Business-related financial disputes happen. Most will be settled by negotiation. However, should matters escalate to litigation, resolution can become particularly costly and time-consuming, and can divert attention away from the management of the business itself, where it may be most needed.
In the current economic climate, unsurprisingly interest is increasing in cost- and time-saving alternatives to litigation. In this article outlines some of the possible options known as "alternative dispute resolution" (adr).
Disputes involving joint ventures, partnerships, boardroom management and shareholder interests, company sales or mergers, trusts and inheritance, and divorce, among others, are all capable of resolution by some form of adr process. As adr methods differ, suitability should be considered and legal advice taken. In certain circumstances, court litigation may be the only route to resolution. The focus of this article is on adr processes known as arbitration, expert determination and mediation.
Arbitration and expert determination both offer disputing parties:
● Flexibility and control over the process. This can enable an outcome which is quicker and less costly to obtain than litigation.
● The ability to choose their tribunal. This may be one possessing expertise in the technical matters in dispute which can also assist in achieving this outcome.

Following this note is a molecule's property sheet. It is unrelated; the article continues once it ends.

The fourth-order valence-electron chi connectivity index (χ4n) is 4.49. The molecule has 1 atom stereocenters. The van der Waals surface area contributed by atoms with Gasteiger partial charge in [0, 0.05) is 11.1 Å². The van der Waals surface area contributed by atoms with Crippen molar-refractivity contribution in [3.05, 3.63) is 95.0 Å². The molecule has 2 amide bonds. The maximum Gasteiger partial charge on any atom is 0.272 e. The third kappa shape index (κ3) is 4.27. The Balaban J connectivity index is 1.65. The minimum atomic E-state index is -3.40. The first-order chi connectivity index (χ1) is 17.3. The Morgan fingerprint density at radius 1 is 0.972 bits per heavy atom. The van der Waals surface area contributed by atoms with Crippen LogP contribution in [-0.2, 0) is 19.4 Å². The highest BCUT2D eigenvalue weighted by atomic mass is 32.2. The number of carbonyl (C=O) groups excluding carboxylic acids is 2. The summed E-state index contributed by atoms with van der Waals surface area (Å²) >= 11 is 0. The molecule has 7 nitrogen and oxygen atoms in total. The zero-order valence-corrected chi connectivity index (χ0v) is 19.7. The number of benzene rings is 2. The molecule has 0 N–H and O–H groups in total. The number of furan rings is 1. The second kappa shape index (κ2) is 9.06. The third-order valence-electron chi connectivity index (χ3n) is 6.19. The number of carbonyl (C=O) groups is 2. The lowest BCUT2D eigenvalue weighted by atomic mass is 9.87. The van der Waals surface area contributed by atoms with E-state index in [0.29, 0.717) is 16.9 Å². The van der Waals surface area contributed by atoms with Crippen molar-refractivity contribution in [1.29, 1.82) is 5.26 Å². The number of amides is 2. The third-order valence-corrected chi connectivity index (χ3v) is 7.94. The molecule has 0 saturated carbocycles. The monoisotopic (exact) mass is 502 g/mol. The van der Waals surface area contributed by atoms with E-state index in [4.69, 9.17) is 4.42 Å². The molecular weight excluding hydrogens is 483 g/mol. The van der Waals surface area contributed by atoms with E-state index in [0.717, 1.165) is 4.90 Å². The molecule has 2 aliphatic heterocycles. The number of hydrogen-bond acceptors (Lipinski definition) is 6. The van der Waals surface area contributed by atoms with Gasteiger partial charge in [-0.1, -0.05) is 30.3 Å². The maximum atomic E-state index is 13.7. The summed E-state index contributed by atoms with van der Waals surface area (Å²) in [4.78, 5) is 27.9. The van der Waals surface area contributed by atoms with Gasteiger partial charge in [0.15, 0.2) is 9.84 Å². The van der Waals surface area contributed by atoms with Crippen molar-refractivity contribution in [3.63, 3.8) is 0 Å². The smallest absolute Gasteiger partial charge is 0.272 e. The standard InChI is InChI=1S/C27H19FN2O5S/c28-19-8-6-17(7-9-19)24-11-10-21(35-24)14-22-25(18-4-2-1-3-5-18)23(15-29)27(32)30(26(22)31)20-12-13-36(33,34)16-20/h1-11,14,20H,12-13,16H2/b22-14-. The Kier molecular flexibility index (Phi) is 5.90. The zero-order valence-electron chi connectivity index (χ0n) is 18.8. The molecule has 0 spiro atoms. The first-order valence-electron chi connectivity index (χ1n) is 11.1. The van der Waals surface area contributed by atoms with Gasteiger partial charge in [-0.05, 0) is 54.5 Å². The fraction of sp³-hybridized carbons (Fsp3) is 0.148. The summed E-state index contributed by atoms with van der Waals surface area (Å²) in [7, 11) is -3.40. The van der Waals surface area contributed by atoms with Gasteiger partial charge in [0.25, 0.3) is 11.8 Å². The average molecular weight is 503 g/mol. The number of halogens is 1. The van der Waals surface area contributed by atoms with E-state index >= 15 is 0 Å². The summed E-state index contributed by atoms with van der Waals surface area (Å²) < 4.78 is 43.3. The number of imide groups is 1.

● Privacy and confidentiality, as opposed to public exposure in court. This may help ring-fence the problem and preserve working relationships.
Arbitration involves a neutral third party deciding the dispute and the parties agreeing to be bound by the decision. Its scope is similar to litigation and a range of enforceable court-like remedies are available. The Arbitration Act 1996 provides the parties with procedural autonomy and states that: "… the object of arbitration is to obtain the fair resolution of disputes by an impartial tribunal without unnecessary delay and expense…"
Expert determination is a contractually-based process and usually less formal than arbitration. It is commonly used when a valuation is required or an expert opinion is needed on a technical matter. Although there are significant differences, as in arbitration the parties agree to be bound by the decision of the expert.
Mediation offers similar attributes, but is otherwise entirely different. The role of the mediator is to assist the parties in reaching their own settlement. The mediator makes no decision.
Existing contractual arrangements may already contain an agreed dispute resolution mechanism based on one or more adr methods. Furthermore, court litigation procedure may require the parties to engage in mediation. Whatever the circumstances, adr options do exist and disputing parties may wish to explore them.
Daniel Djanogly is a chartered arbitrator and forensic accountant and provides expert services in the resolution of business-related financial disputes.